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In the Media

article imageElection projection: UK poll results will be beamed onto Big Ben

London - The BBC has announced that it will, for the first time ever, project the results of this week’s general election in the UK onto St Stephen’s Tower at the Houses of Parliament.
Over the course of election night on Thursday, the number of seats gained by the largest Westminster parties – Liberal Democrats, Labour, Conservative – will be beamed onto the London landmark, which houses the world-famous Big Ben clock. The projection will commence as the first results are declared, and keep updating until the final result comes in, which is expected to be around 5.30 a.m., BST, on Friday.
The BBC is delighted with the initiative.
Latest opinion polls still suggest that the 2010 election remains close, meaning that a hung parliament, in which no party will gain an overall majority, remains a possibility.
According to the BBC: “The idea behind projecting the results is to provide a clear and simple source of information and an arresting image. [It] will provide a running tally of the number of seats won by Labour, the Conservatives and the Liberal Democrats, along with those gained by the smaller parties and independents combined.”
The BBC has confirmed that the projections will not carry any BBC branding.
“In the minutes after polls close on Thursday, the details of an exit poll conducted by NOP/Mori will be beamed onto Big Ben, under an agreement between the BBC, ITN and Sky News.
“The results projection, which will be removed after dawn on 7 May, will feature a ‘winning line’, representing the 326 seats that any party will need to win to be sure of an outright victory.”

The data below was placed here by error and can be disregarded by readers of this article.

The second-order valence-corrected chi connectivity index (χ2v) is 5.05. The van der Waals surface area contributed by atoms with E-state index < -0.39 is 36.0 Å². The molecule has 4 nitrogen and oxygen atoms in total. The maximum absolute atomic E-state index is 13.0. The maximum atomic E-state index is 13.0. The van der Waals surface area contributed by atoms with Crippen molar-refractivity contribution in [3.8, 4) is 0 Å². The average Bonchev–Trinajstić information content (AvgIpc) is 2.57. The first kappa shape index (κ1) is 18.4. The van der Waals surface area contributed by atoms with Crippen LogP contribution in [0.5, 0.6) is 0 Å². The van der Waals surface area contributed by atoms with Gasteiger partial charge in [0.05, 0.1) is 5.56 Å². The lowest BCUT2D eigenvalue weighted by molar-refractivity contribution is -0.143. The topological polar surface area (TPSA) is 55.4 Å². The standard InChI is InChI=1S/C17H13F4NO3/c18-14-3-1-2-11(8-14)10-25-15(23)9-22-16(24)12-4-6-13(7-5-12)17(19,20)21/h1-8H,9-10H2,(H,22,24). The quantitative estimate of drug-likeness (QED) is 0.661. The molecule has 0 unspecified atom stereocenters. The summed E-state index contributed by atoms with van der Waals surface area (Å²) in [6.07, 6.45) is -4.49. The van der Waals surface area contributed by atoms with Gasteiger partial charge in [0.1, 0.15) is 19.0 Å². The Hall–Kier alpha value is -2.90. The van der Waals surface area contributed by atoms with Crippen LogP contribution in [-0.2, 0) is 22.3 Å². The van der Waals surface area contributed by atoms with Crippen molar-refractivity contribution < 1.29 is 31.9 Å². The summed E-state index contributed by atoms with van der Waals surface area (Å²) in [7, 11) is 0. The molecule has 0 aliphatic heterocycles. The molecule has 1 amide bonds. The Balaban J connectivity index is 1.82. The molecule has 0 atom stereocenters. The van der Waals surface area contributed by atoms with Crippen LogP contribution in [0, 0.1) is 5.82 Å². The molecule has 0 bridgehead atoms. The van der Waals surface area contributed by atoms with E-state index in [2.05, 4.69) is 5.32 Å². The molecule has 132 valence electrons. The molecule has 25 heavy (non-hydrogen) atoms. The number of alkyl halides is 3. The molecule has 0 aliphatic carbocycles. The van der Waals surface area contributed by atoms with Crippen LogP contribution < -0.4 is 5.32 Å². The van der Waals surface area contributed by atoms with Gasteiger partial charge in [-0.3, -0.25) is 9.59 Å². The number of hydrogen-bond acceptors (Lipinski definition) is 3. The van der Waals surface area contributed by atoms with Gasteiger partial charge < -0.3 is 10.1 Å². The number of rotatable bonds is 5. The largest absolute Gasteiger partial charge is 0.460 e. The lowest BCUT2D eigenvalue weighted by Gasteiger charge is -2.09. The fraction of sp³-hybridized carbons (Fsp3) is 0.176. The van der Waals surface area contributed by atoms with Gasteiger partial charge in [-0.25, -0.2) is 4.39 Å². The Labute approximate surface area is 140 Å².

The BBC confirms that the initiative has been approved by the parliamentary authorities responsible for the management of its buildings.
Craig Oliver, editor of the BBC’s Election Night, said: “This is an historic election. We’re delighted Parliament is joining with the BBC to project the results onto Big Ben for the first time ever.”
Background
Though commonly used to refer to the clock that is situated at the north end of the Palace of Westminster, London, UK, “Big Ben” is actually the name for the great bell that is housed in the clock tower.
A clock tower has stood in Westminster since 1288, and the present one was built after the destruction by fire in 1834 of the old Palace of Westminster.
Big Ben is the largest four-faced chiming clock in the world, and, until 1962 – when the Allen–Bradley Clock Tower in Milwaukee, Wisconsin, USA, was built – was the largest four-faced clock in the world. The clock – which celebrated its 150th anniversary in 2009 – began ticking on May 31, 1859, and the building is still the third-tallest free-standing clock tower in the world.
article:291518:12::0
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